Letter: Nancy had a special influence
I will miss her deeply, and I have lost a very dear friend. I met Nancy three decades ago in India in the Oberoi Hotel, New Dehli. I was having an important meeting for my team of experts to help them get to know one another and our project. A young girl entered the lobby. She was barefooted with her blond hair flowing. She wore blue jeans and a cute little hat and walked into the lobby curious to see what was going on. She saw our group and thought that we looked interesting. She came over to listen in and distracted my team, so I asked this lovely girl to come over and sit on the arm of my chair and join in. Most young girls would have run away, but not Nancy. She came over and joined in the meeting, and some of her comments found their way into the project. She helped to bond my group of experts and never realized that she had done it.
We became friends. Over the years we have remained friends even though we hardly ever met, and when we did, it was in some faraway place where our paths crossed. Looking back, of the many friends I have made in my life, Nancy is unique. She was always there somewhere. I was never surprised if she appeared unexpectedly with her infectious smile, full of exiting ideas and dreams — and ready to go on any adventures at a moment’s notice.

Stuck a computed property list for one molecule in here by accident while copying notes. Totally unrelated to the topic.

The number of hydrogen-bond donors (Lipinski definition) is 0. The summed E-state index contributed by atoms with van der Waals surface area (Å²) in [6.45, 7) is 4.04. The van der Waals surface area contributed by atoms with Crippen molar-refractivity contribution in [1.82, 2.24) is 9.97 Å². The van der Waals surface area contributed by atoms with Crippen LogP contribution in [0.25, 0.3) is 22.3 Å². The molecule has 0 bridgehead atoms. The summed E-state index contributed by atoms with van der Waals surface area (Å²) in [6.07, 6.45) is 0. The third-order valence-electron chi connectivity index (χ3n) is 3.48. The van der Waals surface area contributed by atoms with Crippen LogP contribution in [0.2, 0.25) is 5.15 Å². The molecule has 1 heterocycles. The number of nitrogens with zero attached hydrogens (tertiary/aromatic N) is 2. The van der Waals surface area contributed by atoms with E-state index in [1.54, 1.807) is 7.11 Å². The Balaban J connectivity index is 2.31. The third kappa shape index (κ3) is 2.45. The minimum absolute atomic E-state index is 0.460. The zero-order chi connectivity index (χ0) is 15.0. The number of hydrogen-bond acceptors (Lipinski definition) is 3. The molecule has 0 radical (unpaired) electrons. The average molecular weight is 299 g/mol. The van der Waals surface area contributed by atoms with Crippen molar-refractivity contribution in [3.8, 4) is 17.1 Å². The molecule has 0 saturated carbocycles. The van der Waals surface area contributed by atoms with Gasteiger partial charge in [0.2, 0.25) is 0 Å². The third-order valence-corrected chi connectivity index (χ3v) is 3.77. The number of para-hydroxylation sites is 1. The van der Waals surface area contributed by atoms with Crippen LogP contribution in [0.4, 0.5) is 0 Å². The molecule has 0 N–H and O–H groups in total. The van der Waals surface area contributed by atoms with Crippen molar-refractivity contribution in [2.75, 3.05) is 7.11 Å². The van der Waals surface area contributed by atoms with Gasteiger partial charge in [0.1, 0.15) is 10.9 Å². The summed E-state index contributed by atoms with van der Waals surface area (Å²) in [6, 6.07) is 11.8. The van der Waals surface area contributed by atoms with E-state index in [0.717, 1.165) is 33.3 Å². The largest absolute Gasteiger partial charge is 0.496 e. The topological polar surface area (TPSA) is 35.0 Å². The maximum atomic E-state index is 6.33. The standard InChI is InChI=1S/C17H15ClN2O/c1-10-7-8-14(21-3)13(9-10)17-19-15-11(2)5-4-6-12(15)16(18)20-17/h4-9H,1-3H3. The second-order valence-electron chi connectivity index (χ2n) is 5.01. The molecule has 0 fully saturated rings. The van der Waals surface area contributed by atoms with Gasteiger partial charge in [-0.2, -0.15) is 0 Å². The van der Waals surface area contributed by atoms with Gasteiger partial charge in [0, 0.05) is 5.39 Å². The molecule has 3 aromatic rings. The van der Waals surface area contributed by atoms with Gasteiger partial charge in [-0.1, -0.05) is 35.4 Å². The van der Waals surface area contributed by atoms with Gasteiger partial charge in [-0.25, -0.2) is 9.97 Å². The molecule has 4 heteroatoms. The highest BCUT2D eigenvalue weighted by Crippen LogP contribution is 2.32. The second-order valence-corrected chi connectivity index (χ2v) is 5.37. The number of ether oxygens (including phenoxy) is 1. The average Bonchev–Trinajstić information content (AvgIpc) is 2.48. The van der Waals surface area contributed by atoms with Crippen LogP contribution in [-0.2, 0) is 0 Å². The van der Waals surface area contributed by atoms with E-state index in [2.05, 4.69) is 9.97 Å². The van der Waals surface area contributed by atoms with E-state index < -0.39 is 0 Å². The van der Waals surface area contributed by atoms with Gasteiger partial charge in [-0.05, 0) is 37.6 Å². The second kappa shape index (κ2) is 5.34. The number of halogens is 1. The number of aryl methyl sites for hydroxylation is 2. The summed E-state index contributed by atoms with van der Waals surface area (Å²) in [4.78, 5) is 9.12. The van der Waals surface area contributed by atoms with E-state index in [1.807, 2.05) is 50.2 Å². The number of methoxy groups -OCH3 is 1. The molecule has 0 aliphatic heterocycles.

I now realize that Nancy changed my life without even knowing it. She invited me to Aspen many years ago for an education foundation conference. She was excited because one of the themes was to make “science less threatening for girls.” My wife and I were able to go, and Nancy arranged for us to stay with Nick and Maggie de Wolfe. Through that link, we ended up going to the Burning Man festival in the Nevada desert with no idea what it was about. Through that, we ended up buying the world’s largest solar-powered art machine. We needed to look after my machine, so we set up an art foundation called eatART.org, based in Vancouver, British Columbia. EatART means “energy awareness though art,” and we now have 2,000 members, and it is great fun. This has all happened because of Nancy, and she had no idea that it was because of her that it happened.
Our art machine is unique. She is beautiful. Everyone loves her. She is fun and spreads happiness wherever she goes. In fact, our art machine is just like Nancy, so we are changing her name from “Daisy” to “Nancy.” We hope to take her across Canada and America next year, stopping at places that need some excitement. If this epic journey comes off, we will dedicate the trip to Nancy Pfister and try to pass by Aspen.
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Richard Compton’s life will be celebrated in an informal gathering on Oct. 23 from 1-3 p.m. at the Pine Creek Cookhouse. All are welcome.